Wine suggestions for people who don't like wines

At The Wine Rack

with Christpher Reckord

Thursday, July 05, 2018

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“I don't really like wine; they all taste terrible,” a woman said to me over the weekend. I suggested that maybe she had not yet found the right bottle. I went on to explain that many people had a similar first negative experience with dry wines or with wines that had been incorrectly stored and were spoilt as a result. With her words still uppermost in my mind, I decided to visit a nearby supermarket to select a few wines for those individuals who are new to wine and are typically not fond of dry wines.

Which wine style to choose?

In general, new wine drinkers prefer sweeter-style wines. It might be because those who are venturing into the world of wines were drinking either soft drink-based liquor or just moving from other fruit-based drinks, be they fruit or rum punch. I find that once someone has more than a passing interest in the world of wine, then there is usually a graduation to drier, more complex wines. Some in the industry refer to the simpler sweeter wines as “the training wheels” of the wine world.

Sweet or fruity?

The grapes that make wine have a natural fruit aroma that some misinterpret as sweet. Trying to explain varying levels of sweetness can be tricky as everyone's taste profile is different. In general, wines are categorised as being sweet, off-dry (semi-sweet) or dry. Technically, it is the amount of residual sugar in a wine that will determine its level of sweetness. This sweetness is recognised/tasted on the tongue. Some producers in the wine industry have done a great job of assigning numbers: a sweetness code of sorts. 0=very dry, all the way to 10=very sweet.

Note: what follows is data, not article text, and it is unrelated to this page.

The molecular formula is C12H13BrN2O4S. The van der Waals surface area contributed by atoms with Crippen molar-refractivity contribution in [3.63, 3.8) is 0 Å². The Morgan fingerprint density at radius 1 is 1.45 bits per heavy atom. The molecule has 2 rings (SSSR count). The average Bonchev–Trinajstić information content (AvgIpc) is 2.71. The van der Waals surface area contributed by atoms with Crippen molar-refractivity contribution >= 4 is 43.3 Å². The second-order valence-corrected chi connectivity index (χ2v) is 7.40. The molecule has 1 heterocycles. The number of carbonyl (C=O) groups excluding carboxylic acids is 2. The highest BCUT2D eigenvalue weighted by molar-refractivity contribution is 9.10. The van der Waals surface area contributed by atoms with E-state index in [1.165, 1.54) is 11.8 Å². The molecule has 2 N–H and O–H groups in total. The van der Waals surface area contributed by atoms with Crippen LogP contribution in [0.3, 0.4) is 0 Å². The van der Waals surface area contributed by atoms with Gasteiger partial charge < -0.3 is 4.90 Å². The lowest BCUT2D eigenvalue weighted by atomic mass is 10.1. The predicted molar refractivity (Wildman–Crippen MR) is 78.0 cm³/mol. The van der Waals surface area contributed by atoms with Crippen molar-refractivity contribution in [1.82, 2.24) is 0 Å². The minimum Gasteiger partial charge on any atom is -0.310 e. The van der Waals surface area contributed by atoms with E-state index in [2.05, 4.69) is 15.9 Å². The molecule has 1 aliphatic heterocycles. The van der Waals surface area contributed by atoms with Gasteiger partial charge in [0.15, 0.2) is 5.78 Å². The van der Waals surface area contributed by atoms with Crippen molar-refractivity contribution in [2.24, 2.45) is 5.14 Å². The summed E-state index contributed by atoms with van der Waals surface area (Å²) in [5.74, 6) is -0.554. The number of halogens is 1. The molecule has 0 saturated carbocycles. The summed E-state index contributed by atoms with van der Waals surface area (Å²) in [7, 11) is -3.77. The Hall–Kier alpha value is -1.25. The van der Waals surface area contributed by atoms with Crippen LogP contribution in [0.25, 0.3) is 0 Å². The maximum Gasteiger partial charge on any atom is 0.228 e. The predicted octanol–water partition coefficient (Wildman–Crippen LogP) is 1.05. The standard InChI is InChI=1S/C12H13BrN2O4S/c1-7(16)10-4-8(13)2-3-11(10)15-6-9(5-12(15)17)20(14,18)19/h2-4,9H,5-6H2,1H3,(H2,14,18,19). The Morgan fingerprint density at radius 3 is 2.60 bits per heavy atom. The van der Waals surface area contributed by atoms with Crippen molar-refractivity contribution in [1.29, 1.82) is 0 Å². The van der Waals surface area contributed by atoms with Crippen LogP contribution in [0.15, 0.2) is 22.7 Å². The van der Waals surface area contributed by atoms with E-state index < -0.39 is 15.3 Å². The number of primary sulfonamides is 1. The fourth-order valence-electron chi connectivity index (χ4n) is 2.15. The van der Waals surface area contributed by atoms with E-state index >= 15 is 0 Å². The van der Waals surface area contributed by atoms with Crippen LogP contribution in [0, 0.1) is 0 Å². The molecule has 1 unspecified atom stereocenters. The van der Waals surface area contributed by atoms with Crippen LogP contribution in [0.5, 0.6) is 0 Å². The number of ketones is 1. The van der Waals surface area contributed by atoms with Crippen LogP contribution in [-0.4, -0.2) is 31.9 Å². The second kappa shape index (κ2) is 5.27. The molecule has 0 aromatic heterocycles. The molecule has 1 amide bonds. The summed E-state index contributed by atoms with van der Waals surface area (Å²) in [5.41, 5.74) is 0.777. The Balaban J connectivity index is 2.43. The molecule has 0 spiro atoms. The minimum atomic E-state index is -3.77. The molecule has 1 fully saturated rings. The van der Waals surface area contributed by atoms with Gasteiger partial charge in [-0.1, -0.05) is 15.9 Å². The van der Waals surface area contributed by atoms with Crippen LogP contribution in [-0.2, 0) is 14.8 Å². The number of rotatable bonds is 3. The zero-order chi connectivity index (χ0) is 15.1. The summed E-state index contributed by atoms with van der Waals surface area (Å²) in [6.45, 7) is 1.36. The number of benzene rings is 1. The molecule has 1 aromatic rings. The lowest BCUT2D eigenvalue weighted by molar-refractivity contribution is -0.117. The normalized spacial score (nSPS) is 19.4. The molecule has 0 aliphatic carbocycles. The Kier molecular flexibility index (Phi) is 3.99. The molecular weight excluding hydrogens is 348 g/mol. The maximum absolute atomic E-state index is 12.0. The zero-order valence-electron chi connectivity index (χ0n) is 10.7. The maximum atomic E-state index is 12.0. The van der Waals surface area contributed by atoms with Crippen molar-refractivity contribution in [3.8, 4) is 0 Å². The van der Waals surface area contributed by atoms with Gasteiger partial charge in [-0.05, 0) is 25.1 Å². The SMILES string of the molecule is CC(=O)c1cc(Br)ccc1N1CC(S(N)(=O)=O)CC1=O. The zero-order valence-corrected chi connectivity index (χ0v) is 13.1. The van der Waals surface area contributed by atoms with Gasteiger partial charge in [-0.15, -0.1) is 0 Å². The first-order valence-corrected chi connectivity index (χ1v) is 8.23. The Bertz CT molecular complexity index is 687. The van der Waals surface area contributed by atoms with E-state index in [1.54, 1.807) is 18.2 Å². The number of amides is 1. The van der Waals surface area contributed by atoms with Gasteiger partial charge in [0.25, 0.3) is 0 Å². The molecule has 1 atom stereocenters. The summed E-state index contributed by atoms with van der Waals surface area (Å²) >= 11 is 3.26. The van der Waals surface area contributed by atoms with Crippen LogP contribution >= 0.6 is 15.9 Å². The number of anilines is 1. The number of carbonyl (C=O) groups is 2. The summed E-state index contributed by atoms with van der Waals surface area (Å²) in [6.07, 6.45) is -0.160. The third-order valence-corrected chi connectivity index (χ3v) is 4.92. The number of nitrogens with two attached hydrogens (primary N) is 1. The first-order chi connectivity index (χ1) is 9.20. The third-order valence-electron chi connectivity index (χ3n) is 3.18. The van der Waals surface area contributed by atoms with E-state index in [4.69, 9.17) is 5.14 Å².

My selections at John R Wong

If you are new to wine, here are a sweet red, a sweet white, a fruit-forward red and fruit-forward white that I selected from the shelves of John R Wong supermarket in New Kingston for you to try:

Cavit Moscato: Moscato has become extremely popular in recent years; it is the go-to wine for many wine newbies. I prefer the Italian-style Moscato wines, because, in my opinion, they are more balanced and not as cloyingly sweet.

Chateau Ste Michelle Riesling: This wine is fruit-forward, a blend of Riesling from throughout Washington's Columbia Valley. Chateau Ste Michelle's goal is to craft a refreshing, flavourful, medium-dry Riesling. This wine has good acidity that helps to offset some of the sweetness.

Cavit Roscato: Roscato is a great red wine choice for a new wine drinker. It is a delicately sweet, gently fizzy red wine from the northern Italian region of Lombardy. Made from three native grape varieties grown in this beautiful region for centuries — Croatina, Teroldego and Lagrein — Roscato makes a wonderful apéritif and is also very food-friendly.

Primal Roots: If sweet wines are not your thing, then try this very approachable, super-easy-to-drink, fruit-forward red blend. Soft, lush and mouth-watering come to mind when I taste this wine. Oak aging adds to the nuance and complexity while the softness, richness and ripe fruit of 49% Merlot marry with the bold texture and earthiness of 42% Syrah and the zesty berry and spice of 9% Zinfandel for a mouthful of wine that's both tasty and satisfying.

These styles of wine actually pair very well with most of our spicy local dishes. Do enjoy!

 

Christopher Reckord — Information Technology Entrepreneur & Wine Enthusiast. Send your questions and comments to creckord@gmail.com. You can also follow me on Facebook, Instagram @chrisreckord and on Twitter: @Reckord

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